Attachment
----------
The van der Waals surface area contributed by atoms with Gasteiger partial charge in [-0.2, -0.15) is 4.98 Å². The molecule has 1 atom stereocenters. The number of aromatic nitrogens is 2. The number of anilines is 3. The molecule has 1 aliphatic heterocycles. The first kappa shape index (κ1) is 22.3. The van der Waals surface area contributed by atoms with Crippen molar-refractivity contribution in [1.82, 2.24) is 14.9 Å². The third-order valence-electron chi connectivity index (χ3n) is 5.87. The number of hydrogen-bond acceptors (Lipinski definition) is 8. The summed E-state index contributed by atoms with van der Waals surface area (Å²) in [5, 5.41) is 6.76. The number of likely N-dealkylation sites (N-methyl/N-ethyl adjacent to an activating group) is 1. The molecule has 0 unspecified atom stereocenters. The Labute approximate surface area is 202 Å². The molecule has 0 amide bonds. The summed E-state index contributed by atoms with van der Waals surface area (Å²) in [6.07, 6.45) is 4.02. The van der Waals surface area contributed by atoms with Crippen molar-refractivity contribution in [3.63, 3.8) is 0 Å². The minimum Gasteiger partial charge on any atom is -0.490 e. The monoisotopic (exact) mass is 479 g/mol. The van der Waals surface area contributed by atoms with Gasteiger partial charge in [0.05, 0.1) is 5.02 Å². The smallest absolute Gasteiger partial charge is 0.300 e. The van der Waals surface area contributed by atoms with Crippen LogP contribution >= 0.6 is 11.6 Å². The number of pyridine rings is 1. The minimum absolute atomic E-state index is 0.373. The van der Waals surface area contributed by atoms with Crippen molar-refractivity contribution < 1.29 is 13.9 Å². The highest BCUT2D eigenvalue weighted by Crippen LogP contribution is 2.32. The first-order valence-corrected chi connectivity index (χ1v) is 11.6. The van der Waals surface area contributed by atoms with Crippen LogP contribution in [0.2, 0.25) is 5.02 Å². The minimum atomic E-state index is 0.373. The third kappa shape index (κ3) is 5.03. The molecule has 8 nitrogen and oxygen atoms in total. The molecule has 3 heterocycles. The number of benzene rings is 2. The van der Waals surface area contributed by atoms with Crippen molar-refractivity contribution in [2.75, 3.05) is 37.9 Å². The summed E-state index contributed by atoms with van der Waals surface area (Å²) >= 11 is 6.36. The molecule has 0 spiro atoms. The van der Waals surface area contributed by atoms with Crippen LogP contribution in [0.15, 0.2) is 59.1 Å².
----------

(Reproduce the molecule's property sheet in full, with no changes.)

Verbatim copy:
The van der Waals surface area contributed by atoms with Gasteiger partial charge in [-0.2, -0.15) is 4.98 Å². The molecule has 1 atom stereocenters. The number of aromatic nitrogens is 2. The number of anilines is 3. The molecule has 1 aliphatic heterocycles. The first kappa shape index (κ1) is 22.3. The van der Waals surface area contributed by atoms with Crippen molar-refractivity contribution in [1.82, 2.24) is 14.9 Å². The third-order valence-electron chi connectivity index (χ3n) is 5.87. The number of hydrogen-bond acceptors (Lipinski definition) is 8. The summed E-state index contributed by atoms with van der Waals surface area (Å²) in [5, 5.41) is 6.76. The number of likely N-dealkylation sites (N-methyl/N-ethyl adjacent to an activating group) is 1. The molecule has 0 unspecified atom stereocenters. The Labute approximate surface area is 202 Å². The molecule has 0 amide bonds. The summed E-state index contributed by atoms with van der Waals surface area (Å²) in [6.07, 6.45) is 4.02. The van der Waals surface area contributed by atoms with Crippen molar-refractivity contribution in [3.63, 3.8) is 0 Å². The minimum Gasteiger partial charge on any atom is -0.490 e. The monoisotopic (exact) mass is 479 g/mol. The van der Waals surface area contributed by atoms with Gasteiger partial charge in [0.05, 0.1) is 5.02 Å². The smallest absolute Gasteiger partial charge is 0.300 e. The van der Waals surface area contributed by atoms with Crippen LogP contribution >= 0.6 is 11.6 Å². The number of pyridine rings is 1. The minimum absolute atomic E-state index is 0.373. The van der Waals surface area contributed by atoms with Crippen molar-refractivity contribution < 1.29 is 13.9 Å². The highest BCUT2D eigenvalue weighted by Crippen LogP contribution is 2.32. The first-order valence-corrected chi connectivity index (χ1v) is 11.6. The van der Waals surface area contributed by atoms with Crippen LogP contribution in [0.2, 0.25) is 5.02 Å². The minimum atomic E-state index is 0.373. The third kappa shape index (κ3) is 5.03. The molecule has 8 nitrogen and oxygen atoms in total. The molecule has 3 heterocycles. The number of benzene rings is 2. The van der Waals surface area contributed by atoms with Crippen molar-refractivity contribution in [2.75, 3.05) is 37.9 Å². The summed E-state index contributed by atoms with van der Waals surface area (Å²) >= 11 is 6.36. The molecule has 0 spiro atoms. The van der Waals surface area contributed by atoms with Crippen LogP contribution in [0.15, 0.2) is 59.1 Å².